These voters, having given their votes in secret (by secret ballot), have put it out of your power — and out of the power of all others associated with you in the government — to designate your principals individually. That is to say, you have no legal knowledge as to who voted for you, or who voted against you. And being unable to designate your principals individually, you have no right to say that you have any principals. And having no right to say that you have any principals, you are bound, on every just principle of law or reason, to confess that you are mere usurpers, making laws, and enforcing them, upon your own authority alone.

… But the falsehood and absurdity of your whole system of government do not result solely from the fact that it rests wholly upon votes given in secret, or by men who take care to avoid all personal responsibility for their own acts, or the acts of their agents. On the contrary, if every man, woman, and child in the United States had openly signed, sealed, and delivered to you and your associates, a written document, purporting to invest you with all the legislative, judicial, and executive powers that you now exercise, they would not thereby have given you the slightest legitimate authority. Such a contract, purporting to surrender into your hands all their natural rights of person and property, to be disposed of at your pleasure or discretion, would have been simply an absurd and void contract, giving you no real authority whatever.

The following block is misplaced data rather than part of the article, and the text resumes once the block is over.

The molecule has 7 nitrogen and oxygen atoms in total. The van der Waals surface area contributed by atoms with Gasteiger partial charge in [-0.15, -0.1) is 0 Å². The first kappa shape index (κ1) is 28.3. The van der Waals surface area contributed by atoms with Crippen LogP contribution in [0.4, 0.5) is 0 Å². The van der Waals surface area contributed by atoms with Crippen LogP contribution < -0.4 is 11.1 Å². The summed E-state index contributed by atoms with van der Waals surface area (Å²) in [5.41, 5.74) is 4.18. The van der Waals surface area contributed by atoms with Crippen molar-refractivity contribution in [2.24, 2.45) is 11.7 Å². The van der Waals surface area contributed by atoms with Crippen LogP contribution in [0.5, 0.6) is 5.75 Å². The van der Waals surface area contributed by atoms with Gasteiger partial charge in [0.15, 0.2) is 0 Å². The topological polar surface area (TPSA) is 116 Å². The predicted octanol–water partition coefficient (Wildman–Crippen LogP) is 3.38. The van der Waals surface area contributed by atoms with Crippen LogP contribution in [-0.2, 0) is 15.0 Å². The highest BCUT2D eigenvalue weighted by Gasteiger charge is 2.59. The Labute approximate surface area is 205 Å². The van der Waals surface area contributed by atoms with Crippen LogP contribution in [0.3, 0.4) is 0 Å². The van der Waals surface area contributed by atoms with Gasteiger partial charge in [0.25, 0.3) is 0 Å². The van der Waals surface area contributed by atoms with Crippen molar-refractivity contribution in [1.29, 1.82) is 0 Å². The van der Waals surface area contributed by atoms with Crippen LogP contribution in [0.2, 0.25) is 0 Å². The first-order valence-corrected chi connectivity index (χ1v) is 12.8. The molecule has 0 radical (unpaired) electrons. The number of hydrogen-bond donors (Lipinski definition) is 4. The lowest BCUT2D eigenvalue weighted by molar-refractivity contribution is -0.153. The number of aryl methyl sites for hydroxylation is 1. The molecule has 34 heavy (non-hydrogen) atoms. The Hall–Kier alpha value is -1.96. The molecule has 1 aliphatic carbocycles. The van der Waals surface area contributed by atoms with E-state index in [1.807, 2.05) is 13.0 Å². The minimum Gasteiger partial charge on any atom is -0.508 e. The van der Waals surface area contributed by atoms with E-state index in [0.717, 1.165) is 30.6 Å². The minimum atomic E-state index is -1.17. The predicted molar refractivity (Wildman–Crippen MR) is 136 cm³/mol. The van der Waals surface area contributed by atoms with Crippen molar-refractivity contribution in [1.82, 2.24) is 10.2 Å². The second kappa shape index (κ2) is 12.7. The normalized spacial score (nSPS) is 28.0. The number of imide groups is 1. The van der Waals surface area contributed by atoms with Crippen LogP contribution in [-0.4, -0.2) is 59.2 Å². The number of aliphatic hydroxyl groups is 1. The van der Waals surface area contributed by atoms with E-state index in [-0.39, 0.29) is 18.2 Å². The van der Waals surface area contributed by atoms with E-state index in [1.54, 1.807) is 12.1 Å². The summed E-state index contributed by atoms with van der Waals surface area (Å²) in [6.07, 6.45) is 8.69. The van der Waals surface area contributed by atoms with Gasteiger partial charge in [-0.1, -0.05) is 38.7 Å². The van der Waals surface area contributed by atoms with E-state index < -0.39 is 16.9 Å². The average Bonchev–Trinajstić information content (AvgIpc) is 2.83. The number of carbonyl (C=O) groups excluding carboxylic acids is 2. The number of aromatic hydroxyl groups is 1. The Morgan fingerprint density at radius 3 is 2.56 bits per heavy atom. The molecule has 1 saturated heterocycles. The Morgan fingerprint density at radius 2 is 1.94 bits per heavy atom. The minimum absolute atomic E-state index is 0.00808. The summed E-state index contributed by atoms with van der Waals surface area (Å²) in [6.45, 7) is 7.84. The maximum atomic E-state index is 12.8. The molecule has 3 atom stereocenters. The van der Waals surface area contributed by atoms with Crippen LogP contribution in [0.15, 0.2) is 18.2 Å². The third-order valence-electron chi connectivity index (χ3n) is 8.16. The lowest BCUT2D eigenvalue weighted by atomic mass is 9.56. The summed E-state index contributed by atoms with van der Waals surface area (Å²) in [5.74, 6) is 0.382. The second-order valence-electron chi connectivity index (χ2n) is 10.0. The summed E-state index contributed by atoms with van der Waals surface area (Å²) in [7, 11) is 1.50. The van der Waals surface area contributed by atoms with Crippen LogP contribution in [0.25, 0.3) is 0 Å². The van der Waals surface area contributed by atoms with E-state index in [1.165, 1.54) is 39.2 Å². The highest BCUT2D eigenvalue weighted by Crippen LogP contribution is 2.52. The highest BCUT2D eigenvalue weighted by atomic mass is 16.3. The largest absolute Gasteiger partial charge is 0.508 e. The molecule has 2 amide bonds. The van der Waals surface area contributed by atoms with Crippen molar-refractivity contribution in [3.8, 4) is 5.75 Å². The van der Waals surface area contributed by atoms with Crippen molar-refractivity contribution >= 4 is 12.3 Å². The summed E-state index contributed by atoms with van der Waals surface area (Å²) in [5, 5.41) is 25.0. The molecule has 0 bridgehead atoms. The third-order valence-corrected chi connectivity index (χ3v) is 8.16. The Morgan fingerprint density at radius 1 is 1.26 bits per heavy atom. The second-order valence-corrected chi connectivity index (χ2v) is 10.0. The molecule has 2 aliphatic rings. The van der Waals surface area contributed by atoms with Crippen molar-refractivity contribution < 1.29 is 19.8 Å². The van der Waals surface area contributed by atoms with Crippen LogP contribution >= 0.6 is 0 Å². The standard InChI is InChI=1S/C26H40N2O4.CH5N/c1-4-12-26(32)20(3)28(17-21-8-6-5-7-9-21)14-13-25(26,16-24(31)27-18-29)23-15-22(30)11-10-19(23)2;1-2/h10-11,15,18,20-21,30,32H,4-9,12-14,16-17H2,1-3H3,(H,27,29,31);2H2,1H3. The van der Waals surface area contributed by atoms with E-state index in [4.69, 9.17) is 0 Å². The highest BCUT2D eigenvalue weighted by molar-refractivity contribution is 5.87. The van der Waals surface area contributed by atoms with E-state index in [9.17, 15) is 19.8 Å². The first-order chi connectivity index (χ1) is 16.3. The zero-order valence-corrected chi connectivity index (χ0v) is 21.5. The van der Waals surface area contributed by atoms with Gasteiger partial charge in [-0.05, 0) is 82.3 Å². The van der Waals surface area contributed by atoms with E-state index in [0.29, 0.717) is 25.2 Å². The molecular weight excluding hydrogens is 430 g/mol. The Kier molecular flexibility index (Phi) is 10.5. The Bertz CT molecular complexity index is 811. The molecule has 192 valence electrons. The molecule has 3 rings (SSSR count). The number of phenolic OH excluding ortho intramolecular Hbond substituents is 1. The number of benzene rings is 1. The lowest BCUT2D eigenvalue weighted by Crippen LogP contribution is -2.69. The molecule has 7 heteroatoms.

… Every man has, by nature, the right to maintain justice for himself, and for all other persons, by the use of so much force as may be reasonably necessary for that purpose. But he can use the force only in accordance with his own judgment and conscience, and on his own personal responsibility, if, through ignorance or design, he commits any wrong to another.

But inasmuch as he cannot delegate, or impart, his own judgment or conscience to another, he cannot delegate his executive power or right to another.

The result is, that, in all judicial and executive proceedings, for the maintenance of justice, every man must act only in accordance with his own judgment and conscience, and on his own personal responsibility for any wrong he may commit; whether such wrong be committed through either ignorance or design.

No one could justify, or excuse, his wrong act, by saying that a power, or authority, to do it had been delegated to him, by any other men, however numerous.